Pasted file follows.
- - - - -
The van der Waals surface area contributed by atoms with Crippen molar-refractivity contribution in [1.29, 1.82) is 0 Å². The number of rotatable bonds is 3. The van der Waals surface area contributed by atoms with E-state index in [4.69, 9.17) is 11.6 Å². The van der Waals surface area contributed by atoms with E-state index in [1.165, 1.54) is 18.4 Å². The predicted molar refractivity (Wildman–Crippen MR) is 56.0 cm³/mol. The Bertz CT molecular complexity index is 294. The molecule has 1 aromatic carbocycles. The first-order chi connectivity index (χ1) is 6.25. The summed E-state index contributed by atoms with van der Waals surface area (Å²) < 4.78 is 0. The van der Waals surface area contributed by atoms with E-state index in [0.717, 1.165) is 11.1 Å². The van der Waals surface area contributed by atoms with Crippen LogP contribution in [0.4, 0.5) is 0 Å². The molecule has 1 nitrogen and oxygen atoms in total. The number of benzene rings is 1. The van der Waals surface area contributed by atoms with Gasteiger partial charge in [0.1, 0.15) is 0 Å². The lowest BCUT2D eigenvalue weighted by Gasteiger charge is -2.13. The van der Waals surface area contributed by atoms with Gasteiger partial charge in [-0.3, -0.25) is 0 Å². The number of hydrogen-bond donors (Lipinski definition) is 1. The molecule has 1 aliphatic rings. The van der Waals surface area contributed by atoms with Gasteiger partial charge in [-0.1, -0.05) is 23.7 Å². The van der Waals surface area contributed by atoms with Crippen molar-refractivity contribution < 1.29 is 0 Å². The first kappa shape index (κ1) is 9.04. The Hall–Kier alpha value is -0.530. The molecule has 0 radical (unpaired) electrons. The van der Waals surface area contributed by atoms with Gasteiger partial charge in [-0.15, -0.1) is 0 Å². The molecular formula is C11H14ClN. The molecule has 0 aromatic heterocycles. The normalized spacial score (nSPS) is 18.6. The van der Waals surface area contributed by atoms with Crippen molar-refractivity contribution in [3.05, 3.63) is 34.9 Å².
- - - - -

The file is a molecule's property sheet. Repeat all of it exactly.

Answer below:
The van der Waals surface area contributed by atoms with Crippen molar-refractivity contribution in [1.29, 1.82) is 0 Å². The number of rotatable bonds is 3. The van der Waals surface area contributed by atoms with E-state index in [4.69, 9.17) is 11.6 Å². The van der Waals surface area contributed by atoms with E-state index in [1.165, 1.54) is 18.4 Å². The predicted molar refractivity (Wildman–Crippen MR) is 56.0 cm³/mol. The Bertz CT molecular complexity index is 294. The molecule has 1 aromatic carbocycles. The first-order chi connectivity index (χ1) is 6.25. The summed E-state index contributed by atoms with van der Waals surface area (Å²) < 4.78 is 0. The van der Waals surface area contributed by atoms with E-state index in [0.717, 1.165) is 11.1 Å². The van der Waals surface area contributed by atoms with Crippen LogP contribution in [0.4, 0.5) is 0 Å². The molecule has 1 nitrogen and oxygen atoms in total. The number of benzene rings is 1. The van der Waals surface area contributed by atoms with Gasteiger partial charge in [0.1, 0.15) is 0 Å². The lowest BCUT2D eigenvalue weighted by Gasteiger charge is -2.13. The van der Waals surface area contributed by atoms with Gasteiger partial charge in [-0.3, -0.25) is 0 Å². The number of hydrogen-bond donors (Lipinski definition) is 1. The molecule has 1 aliphatic rings. The van der Waals surface area contributed by atoms with Gasteiger partial charge in [-0.1, -0.05) is 23.7 Å². The van der Waals surface area contributed by atoms with Crippen molar-refractivity contribution < 1.29 is 0 Å². The first kappa shape index (κ1) is 9.04. The Hall–Kier alpha value is -0.530. The molecule has 0 radical (unpaired) electrons. The van der Waals surface area contributed by atoms with Gasteiger partial charge in [-0.15, -0.1) is 0 Å². The molecular formula is C11H14ClN. The molecule has 0 aromatic heterocycles. The normalized spacial score (nSPS) is 18.6. The van der Waals surface area contributed by atoms with Crippen molar-refractivity contribution in [3.05, 3.63) is 34.9 Å².